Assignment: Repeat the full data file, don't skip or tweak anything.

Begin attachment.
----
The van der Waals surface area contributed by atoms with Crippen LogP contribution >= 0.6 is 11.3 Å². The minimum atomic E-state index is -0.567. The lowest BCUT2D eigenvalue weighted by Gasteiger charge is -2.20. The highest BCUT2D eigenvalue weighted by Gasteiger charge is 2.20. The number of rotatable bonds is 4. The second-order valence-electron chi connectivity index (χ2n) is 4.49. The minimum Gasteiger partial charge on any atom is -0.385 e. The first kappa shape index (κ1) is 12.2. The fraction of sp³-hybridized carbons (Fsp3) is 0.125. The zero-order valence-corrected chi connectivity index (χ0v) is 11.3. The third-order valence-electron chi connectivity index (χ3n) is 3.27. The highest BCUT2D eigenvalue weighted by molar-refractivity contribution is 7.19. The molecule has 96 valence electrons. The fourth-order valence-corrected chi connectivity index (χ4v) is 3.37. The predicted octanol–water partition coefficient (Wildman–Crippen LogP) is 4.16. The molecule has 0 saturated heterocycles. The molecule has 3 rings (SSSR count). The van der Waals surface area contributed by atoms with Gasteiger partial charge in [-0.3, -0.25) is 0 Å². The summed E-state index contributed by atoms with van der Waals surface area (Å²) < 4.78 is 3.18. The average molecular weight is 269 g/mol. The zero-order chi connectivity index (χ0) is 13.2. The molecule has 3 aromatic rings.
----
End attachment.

The van der Waals surface area contributed by atoms with Crippen LogP contribution >= 0.6 is 11.3 Å². The minimum atomic E-state index is -0.567. The lowest BCUT2D eigenvalue weighted by Gasteiger charge is -2.20. The highest BCUT2D eigenvalue weighted by Gasteiger charge is 2.20. The number of rotatable bonds is 4. The second-order valence-electron chi connectivity index (χ2n) is 4.49. The minimum Gasteiger partial charge on any atom is -0.385 e. The first kappa shape index (κ1) is 12.2. The fraction of sp³-hybridized carbons (Fsp3) is 0.125. The zero-order valence-corrected chi connectivity index (χ0v) is 11.3. The third-order valence-electron chi connectivity index (χ3n) is 3.27. The highest BCUT2D eigenvalue weighted by molar-refractivity contribution is 7.19. The molecule has 96 valence electrons. The fourth-order valence-corrected chi connectivity index (χ4v) is 3.37. The predicted octanol–water partition coefficient (Wildman–Crippen LogP) is 4.16. The molecule has 0 saturated heterocycles. The molecule has 3 rings (SSSR count). The van der Waals surface area contributed by atoms with Gasteiger partial charge in [-0.3, -0.25) is 0 Å². The summed E-state index contributed by atoms with van der Waals surface area (Å²) < 4.78 is 3.18. The average molecular weight is 269 g/mol. The zero-order chi connectivity index (χ0) is 13.2. The molecule has 3 aromatic rings.